What Is Cervical Spinal Stenosis?
Cervical spinal stenosis is a narrowing of the spinal canal as it runs through the neck. Like many cervical conditions, it's often caused by repeated wear and tear, though it can also be the product of trauma or a congenital disorder.
The condition tends to develop gradually, and symptoms may not arise at first. But these are some of the common signs to look for:
- Dull to intense neck pain.
- Problems with gait and balance.
- Clumsy hand coordination.
- Pain and weakness in the upper extremities.
- Numbness, tingling, or a pins and needles sensation.
Cervical Spinal Stenosis Causes
In many cases, cervical spinal stenosis is simply caused by aging, but it can also be caused by a number of conditions that restrict the spinal canal. Some of these conditions include:
Thickened Spinal Ligaments
Trauma, stress, and a lack of calcium can thicken the ligaments in your spine, causing them to occupy more space in the spinal canal.
Better known as bone spurs, these bony overgrowths are a common product of repeated wear and tear.
The discs between your vertebrae can become inflamed after a rupture, causing them to extend into the spinal canal.
Degenerative Disc Disease
As the vertebral discs degenerate, they place greater pressure on the nerves in the spinal canal.
A cervical tumor can place greater pressure on your neck.
A sudden trauma can fracture or dislocate a vertebra, which can then restrict the spinal canal or damage the nerves within it.
Cervical Spinal Stenosis Symptoms
Common symptoms of cervical spinal stenosis include pain, numbness, or tingling in the arms, hands, or shoulders, an uneven gait, a weakened sense of balance, and poor coordination. In extreme cases, patients may also temporarily lose function in their arms. All of these symptoms tend to progress with time, making early treatment all the more critical.
Cervical Spinal Stenosis Diagnosis
Should you suffer from any of these symptoms, your doctor can confirm the tentative diagnosis after a series of several tests. After an initial X-ray, your doctor will likely order an MRI to determine the extent of the damage to the spinal discs and ligaments, identify any tumors created by the impingment, and detect pressure on the spinal canal. An EMG or a nerve conduction test can further reveal the condition's effects on the cervical nerves.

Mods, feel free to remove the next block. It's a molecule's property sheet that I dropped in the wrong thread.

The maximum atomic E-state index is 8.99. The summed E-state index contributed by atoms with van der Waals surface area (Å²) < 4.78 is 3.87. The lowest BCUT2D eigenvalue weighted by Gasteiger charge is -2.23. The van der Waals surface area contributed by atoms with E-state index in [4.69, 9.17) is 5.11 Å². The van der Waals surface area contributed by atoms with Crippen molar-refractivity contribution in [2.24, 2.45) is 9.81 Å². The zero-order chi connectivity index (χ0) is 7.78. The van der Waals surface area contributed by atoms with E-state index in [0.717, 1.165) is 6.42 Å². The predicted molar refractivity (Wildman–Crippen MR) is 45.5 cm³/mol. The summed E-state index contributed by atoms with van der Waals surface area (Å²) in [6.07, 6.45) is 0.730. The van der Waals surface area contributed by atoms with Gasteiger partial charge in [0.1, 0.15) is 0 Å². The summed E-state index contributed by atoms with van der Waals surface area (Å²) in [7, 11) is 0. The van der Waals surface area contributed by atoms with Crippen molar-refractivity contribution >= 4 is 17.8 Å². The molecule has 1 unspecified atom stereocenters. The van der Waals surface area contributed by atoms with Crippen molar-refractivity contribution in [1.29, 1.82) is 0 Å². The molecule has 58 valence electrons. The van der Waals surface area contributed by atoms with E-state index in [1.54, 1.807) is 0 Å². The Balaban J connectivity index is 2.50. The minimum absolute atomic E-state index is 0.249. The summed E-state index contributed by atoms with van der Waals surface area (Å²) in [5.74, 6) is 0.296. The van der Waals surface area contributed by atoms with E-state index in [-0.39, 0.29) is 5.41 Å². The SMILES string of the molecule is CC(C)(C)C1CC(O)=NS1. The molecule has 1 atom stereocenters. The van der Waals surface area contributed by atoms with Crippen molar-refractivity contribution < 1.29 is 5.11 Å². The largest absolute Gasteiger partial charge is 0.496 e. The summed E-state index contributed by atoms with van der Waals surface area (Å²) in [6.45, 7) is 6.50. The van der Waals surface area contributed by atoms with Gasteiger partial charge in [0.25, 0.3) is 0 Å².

CERVICAL SPINAL STENOSIS TREATMENTS
As daunting as the prognosis of cervical spinal stenosis can be, the condition is easily managed with some simple conservative treatments. After you've received a formal diagnosis, your doctor will most likely refer you to a qualified physical therapist, who will develop a program tailored to your specific needs.
Your physical therapy regimen will likely consist of regular massages that break down and stretch thick ligaments and strained tissues in the neck, stretches designed to increase the flexibility of your neck and restore its range of motion, and strengthening exercises intended to develop the cervical muscles and protect them from future injuries.
Some patients may also benefit from trigger point injections, which can minimize inflammation in the neck for as long as six months. If necessary, a selective nerve root block or an epidural steroid injection can also provide long-term relief.
In rare cases, cervical spinal stenosis can cause significant neurological deficits. If it has any effect on your neurological functions, you will be referred to a top spine surgeon for an evaluation.
The surgeon may then recommend a short surgical procedure to treat your condition. During the procedure, your surgeon will relieve pressure on the spinal canal by removing bone spurs or damaged ligament, bone, or discs, creating more space for the nerves in the neck.
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